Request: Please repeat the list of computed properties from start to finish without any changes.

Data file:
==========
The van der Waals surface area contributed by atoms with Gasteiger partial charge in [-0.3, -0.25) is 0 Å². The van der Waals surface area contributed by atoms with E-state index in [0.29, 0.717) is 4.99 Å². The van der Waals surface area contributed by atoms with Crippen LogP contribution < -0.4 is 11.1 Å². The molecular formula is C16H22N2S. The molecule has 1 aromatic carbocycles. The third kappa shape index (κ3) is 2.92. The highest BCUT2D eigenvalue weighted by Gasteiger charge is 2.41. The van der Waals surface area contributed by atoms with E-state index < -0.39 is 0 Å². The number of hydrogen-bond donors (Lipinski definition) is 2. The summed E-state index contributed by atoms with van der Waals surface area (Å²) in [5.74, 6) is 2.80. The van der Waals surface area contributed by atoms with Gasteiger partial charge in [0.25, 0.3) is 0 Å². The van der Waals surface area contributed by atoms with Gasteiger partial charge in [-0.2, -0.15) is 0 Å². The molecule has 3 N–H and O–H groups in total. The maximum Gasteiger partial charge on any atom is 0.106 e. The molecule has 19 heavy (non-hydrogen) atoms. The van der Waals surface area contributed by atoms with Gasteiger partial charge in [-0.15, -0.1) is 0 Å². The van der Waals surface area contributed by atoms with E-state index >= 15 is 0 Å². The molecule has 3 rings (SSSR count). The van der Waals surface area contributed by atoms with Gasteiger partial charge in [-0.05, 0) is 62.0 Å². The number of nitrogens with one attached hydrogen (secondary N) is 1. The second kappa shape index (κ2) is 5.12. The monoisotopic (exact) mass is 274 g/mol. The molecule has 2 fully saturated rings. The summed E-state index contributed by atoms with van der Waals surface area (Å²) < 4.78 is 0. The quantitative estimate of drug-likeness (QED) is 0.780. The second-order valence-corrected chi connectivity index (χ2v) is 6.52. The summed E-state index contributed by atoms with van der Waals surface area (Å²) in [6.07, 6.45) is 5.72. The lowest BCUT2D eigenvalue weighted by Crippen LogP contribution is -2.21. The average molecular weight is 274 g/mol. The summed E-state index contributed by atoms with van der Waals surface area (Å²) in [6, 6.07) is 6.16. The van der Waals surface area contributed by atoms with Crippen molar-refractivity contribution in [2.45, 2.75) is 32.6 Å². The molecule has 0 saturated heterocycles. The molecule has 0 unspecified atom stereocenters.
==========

The van der Waals surface area contributed by atoms with Gasteiger partial charge in [-0.3, -0.25) is 0 Å². The van der Waals surface area contributed by atoms with E-state index in [0.29, 0.717) is 4.99 Å². The van der Waals surface area contributed by atoms with Crippen LogP contribution < -0.4 is 11.1 Å². The molecular formula is C16H22N2S. The molecule has 1 aromatic carbocycles. The third kappa shape index (κ3) is 2.92. The highest BCUT2D eigenvalue weighted by Gasteiger charge is 2.41. The van der Waals surface area contributed by atoms with E-state index < -0.39 is 0 Å². The number of hydrogen-bond donors (Lipinski definition) is 2. The summed E-state index contributed by atoms with van der Waals surface area (Å²) in [5.74, 6) is 2.80. The van der Waals surface area contributed by atoms with Gasteiger partial charge in [0.25, 0.3) is 0 Å². The van der Waals surface area contributed by atoms with Gasteiger partial charge in [-0.2, -0.15) is 0 Å². The molecule has 3 N–H and O–H groups in total. The maximum Gasteiger partial charge on any atom is 0.106 e. The molecule has 19 heavy (non-hydrogen) atoms. The van der Waals surface area contributed by atoms with Gasteiger partial charge in [-0.15, -0.1) is 0 Å². The van der Waals surface area contributed by atoms with E-state index >= 15 is 0 Å². The molecule has 3 rings (SSSR count). The van der Waals surface area contributed by atoms with Gasteiger partial charge in [-0.05, 0) is 62.0 Å². The number of nitrogens with one attached hydrogen (secondary N) is 1. The second kappa shape index (κ2) is 5.12. The monoisotopic (exact) mass is 274 g/mol. The molecule has 2 fully saturated rings. The summed E-state index contributed by atoms with van der Waals surface area (Å²) < 4.78 is 0. The quantitative estimate of drug-likeness (QED) is 0.780. The second-order valence-corrected chi connectivity index (χ2v) is 6.52. The summed E-state index contributed by atoms with van der Waals surface area (Å²) in [6.07, 6.45) is 5.72. The lowest BCUT2D eigenvalue weighted by Crippen LogP contribution is -2.21. The average molecular weight is 274 g/mol. The summed E-state index contributed by atoms with van der Waals surface area (Å²) in [6, 6.07) is 6.16. The van der Waals surface area contributed by atoms with Crippen molar-refractivity contribution in [2.45, 2.75) is 32.6 Å². The molecule has 0 saturated heterocycles. The molecule has 0 unspecified atom stereocenters.